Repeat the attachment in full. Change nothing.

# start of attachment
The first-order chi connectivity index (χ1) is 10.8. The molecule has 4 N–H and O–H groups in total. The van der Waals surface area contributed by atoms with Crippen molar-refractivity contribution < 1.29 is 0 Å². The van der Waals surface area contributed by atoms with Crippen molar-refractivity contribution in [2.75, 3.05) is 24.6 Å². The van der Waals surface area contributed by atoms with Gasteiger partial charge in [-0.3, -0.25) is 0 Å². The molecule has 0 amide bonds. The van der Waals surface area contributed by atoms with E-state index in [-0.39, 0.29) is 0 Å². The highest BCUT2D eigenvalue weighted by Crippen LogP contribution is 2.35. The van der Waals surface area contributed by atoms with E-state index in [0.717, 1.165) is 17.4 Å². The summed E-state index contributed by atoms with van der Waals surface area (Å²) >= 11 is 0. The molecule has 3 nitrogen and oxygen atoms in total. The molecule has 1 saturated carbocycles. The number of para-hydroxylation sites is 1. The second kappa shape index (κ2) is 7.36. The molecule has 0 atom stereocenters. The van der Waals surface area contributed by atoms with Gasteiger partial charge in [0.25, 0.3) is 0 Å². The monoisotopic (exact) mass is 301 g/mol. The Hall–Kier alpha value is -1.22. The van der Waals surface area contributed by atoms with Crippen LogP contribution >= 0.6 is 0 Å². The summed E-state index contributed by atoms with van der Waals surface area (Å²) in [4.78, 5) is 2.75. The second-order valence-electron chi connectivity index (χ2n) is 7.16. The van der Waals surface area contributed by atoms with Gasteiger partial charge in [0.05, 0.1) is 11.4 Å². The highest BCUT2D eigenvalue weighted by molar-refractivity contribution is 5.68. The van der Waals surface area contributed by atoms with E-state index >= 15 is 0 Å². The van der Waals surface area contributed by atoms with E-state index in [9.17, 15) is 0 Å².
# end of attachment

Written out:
The first-order chi connectivity index (χ1) is 10.8. The molecule has 4 N–H and O–H groups in total. The van der Waals surface area contributed by atoms with Crippen molar-refractivity contribution < 1.29 is 0 Å². The van der Waals surface area contributed by atoms with Crippen molar-refractivity contribution in [2.75, 3.05) is 24.6 Å². The van der Waals surface area contributed by atoms with Gasteiger partial charge in [-0.3, -0.25) is 0 Å². The molecule has 0 amide bonds. The van der Waals surface area contributed by atoms with E-state index in [-0.39, 0.29) is 0 Å². The highest BCUT2D eigenvalue weighted by Crippen LogP contribution is 2.35. The van der Waals surface area contributed by atoms with E-state index in [0.717, 1.165) is 17.4 Å². The summed E-state index contributed by atoms with van der Waals surface area (Å²) >= 11 is 0. The molecule has 3 nitrogen and oxygen atoms in total. The molecule has 1 saturated carbocycles. The number of para-hydroxylation sites is 1. The second kappa shape index (κ2) is 7.36. The molecule has 0 atom stereocenters. The van der Waals surface area contributed by atoms with Gasteiger partial charge in [0.25, 0.3) is 0 Å². The monoisotopic (exact) mass is 301 g/mol. The Hall–Kier alpha value is -1.22. The van der Waals surface area contributed by atoms with Crippen LogP contribution >= 0.6 is 0 Å². The summed E-state index contributed by atoms with van der Waals surface area (Å²) in [4.78, 5) is 2.75. The second-order valence-electron chi connectivity index (χ2n) is 7.16. The van der Waals surface area contributed by atoms with Gasteiger partial charge in [0.05, 0.1) is 11.4 Å². The highest BCUT2D eigenvalue weighted by molar-refractivity contribution is 5.68. The van der Waals surface area contributed by atoms with E-state index >= 15 is 0 Å². The van der Waals surface area contributed by atoms with E-state index in [9.17, 15) is 0 Å².